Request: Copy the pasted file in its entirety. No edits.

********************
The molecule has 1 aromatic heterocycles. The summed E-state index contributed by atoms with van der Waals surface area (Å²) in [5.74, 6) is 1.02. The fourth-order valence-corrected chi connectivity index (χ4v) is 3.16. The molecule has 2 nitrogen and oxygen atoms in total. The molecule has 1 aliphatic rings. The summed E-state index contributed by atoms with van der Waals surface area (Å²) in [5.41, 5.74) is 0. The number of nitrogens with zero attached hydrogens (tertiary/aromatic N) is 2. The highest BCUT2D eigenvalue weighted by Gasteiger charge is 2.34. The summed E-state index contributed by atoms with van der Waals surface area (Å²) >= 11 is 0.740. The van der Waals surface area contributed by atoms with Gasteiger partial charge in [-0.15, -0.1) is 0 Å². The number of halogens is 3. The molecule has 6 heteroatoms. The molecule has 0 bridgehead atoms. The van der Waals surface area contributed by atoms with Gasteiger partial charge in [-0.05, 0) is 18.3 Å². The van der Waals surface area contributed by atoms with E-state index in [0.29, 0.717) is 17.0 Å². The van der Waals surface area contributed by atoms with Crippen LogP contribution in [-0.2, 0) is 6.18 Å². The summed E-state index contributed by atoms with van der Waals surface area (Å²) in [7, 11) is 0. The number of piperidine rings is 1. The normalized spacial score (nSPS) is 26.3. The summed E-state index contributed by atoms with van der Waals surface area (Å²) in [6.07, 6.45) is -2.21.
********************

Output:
The molecule has 1 aromatic heterocycles. The summed E-state index contributed by atoms with van der Waals surface area (Å²) in [5.74, 6) is 1.02. The fourth-order valence-corrected chi connectivity index (χ4v) is 3.16. The molecule has 2 nitrogen and oxygen atoms in total. The molecule has 1 aliphatic rings. The summed E-state index contributed by atoms with van der Waals surface area (Å²) in [5.41, 5.74) is 0. The number of nitrogens with zero attached hydrogens (tertiary/aromatic N) is 2. The highest BCUT2D eigenvalue weighted by Gasteiger charge is 2.34. The summed E-state index contributed by atoms with van der Waals surface area (Å²) >= 11 is 0.740. The van der Waals surface area contributed by atoms with Gasteiger partial charge in [-0.15, -0.1) is 0 Å². The number of halogens is 3. The molecule has 6 heteroatoms. The molecule has 0 bridgehead atoms. The van der Waals surface area contributed by atoms with Gasteiger partial charge in [-0.05, 0) is 18.3 Å². The van der Waals surface area contributed by atoms with E-state index in [0.29, 0.717) is 17.0 Å². The van der Waals surface area contributed by atoms with Crippen LogP contribution in [-0.2, 0) is 6.18 Å². The summed E-state index contributed by atoms with van der Waals surface area (Å²) in [7, 11) is 0. The number of piperidine rings is 1. The normalized spacial score (nSPS) is 26.3. The summed E-state index contributed by atoms with van der Waals surface area (Å²) in [6.07, 6.45) is -2.21.